Inserting data into Table A with sequential transformations in dbt

Hi all,
I’m facing a unique challenge with data insertion and transformation using dbt. Here’s the situation:

Step 1: I have raw data that requires some transformations, and the result needs to be inserted into Table A.
Step 2: Once Step 1 is complete, I need to perform additional transformations using the data from Table A and then insert the output of Step 2 back into Table A.

I’m seeking some guidance on the best approach to handle this scenario in dbt. If any of you have encountered a similar situation or have insights to share, I’d greatly appreciate your input. Thanks for your time!

Hello, Ajinkya.

The way that I would approach this is using common table expressions (CTEs) within a single dbt model. Pseudocode is included beneath.

Please note that I am assuming here that when you say that you want to ‘insert’ data into Table A, this would be in the form of new columns, so that the user can see which data has or has not been transformed.

with original as  (SELECT * from {{ref(source)}},

first_transformation as (SELECT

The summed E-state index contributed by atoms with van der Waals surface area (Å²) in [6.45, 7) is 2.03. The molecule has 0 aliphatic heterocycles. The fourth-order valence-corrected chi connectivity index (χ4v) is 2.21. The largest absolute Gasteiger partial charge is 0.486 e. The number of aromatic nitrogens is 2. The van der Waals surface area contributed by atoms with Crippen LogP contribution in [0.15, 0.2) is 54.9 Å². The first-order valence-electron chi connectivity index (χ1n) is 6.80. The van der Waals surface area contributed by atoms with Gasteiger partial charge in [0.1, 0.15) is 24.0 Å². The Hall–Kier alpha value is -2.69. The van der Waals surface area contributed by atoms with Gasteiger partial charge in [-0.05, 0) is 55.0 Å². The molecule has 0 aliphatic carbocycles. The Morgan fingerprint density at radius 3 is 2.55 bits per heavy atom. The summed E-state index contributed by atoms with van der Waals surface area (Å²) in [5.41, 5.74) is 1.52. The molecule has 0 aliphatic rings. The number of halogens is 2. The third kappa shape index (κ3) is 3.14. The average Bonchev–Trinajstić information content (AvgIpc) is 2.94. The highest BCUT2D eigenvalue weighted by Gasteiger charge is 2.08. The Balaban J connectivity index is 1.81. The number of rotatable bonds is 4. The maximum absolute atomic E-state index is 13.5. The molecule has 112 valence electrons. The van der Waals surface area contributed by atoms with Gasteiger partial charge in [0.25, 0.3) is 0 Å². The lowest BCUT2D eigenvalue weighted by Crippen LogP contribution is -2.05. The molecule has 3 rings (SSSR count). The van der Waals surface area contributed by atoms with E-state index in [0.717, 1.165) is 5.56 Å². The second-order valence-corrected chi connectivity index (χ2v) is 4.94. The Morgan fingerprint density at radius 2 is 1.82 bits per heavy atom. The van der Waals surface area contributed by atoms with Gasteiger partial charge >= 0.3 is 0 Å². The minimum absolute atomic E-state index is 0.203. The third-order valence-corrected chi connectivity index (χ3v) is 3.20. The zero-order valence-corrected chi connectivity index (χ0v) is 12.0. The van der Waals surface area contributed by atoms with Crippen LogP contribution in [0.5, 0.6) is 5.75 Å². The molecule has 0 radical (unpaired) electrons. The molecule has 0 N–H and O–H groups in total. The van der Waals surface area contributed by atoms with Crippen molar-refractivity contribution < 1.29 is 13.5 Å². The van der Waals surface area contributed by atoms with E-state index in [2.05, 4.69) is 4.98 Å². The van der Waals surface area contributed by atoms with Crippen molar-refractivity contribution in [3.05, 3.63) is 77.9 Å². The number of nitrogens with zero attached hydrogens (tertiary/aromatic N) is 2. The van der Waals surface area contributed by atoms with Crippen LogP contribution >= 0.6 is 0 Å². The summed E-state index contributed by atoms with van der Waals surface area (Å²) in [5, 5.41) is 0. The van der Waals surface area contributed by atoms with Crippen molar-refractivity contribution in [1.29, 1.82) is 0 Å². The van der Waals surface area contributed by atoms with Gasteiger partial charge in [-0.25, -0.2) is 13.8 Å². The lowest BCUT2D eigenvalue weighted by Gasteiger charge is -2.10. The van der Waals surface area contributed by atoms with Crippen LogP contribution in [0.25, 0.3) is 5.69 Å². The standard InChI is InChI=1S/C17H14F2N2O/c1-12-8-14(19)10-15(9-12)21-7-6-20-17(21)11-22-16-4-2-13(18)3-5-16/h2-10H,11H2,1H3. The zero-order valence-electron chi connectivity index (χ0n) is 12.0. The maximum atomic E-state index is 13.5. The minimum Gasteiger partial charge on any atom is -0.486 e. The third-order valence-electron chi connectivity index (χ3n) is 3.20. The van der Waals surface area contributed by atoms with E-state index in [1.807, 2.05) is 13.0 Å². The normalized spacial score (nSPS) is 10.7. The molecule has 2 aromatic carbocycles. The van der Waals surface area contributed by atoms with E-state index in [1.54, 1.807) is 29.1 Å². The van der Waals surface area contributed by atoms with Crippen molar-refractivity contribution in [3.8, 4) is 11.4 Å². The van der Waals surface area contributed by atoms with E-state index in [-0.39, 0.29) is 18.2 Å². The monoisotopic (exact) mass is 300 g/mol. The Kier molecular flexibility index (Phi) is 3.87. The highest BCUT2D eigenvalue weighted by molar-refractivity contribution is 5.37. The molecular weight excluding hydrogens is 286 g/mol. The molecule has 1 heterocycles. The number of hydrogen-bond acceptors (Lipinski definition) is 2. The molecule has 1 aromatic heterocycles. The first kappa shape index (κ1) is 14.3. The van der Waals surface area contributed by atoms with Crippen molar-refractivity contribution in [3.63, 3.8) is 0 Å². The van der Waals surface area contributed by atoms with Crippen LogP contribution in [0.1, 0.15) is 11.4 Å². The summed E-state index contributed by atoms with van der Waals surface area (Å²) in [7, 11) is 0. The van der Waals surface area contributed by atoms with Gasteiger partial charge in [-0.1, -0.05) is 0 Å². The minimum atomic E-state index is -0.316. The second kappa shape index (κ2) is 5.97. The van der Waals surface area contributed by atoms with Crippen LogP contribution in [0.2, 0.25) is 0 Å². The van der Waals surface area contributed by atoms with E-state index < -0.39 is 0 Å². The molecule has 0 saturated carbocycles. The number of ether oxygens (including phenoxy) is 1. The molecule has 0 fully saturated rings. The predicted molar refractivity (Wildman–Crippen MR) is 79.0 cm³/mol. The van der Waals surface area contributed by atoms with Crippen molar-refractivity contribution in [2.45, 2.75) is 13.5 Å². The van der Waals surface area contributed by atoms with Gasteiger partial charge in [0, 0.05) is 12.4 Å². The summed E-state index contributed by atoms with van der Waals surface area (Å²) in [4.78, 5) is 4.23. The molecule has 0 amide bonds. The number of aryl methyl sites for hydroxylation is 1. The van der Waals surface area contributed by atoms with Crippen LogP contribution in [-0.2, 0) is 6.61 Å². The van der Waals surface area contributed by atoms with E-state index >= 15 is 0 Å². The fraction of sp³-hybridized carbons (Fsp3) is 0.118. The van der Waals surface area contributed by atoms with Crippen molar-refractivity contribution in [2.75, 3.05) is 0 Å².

# This preserves the original data from Table A
avg(sales) over (partition by region order by 1) as sales_regional_average
# Further transformed columns here
from original),

second_transformation as (select *,
# Here, the transformed data is further altered. I would usually do this all in one line, but separating it out here for example.
round(sales_regional_average, 1) as sales_regional_average_rounded)

select * from second_transformation

I also assume that you do not need to have first_transformation as its own model. If you do, split the steps above across different .sql files/models.

Thank you for the suggestion,
I would like to mention that ‘insert’ data into Table A, this would be in the form of new rows not in the form of columns.

below is the detail scenario:

Table A is responsible for maintaining historical data, currently consisting of approximately 750 million records.

Step 1: In this step, we perform an insertion of 100 new rows into TABLE A.

Step 2: After completing Step 1, we utilize the updated TABLE A, which now includes the 100 newly inserted records from Step 1. Using this updated data, we recalculate and identify any missing data (gaps) within TABLE A. Subsequently, we insert the recalculated missing data into TABLE A.

In summary, the process involves two steps: first inserting 100 new records, and then using these new records to recalculate and fill in any gaps in the historical data within TABLE A.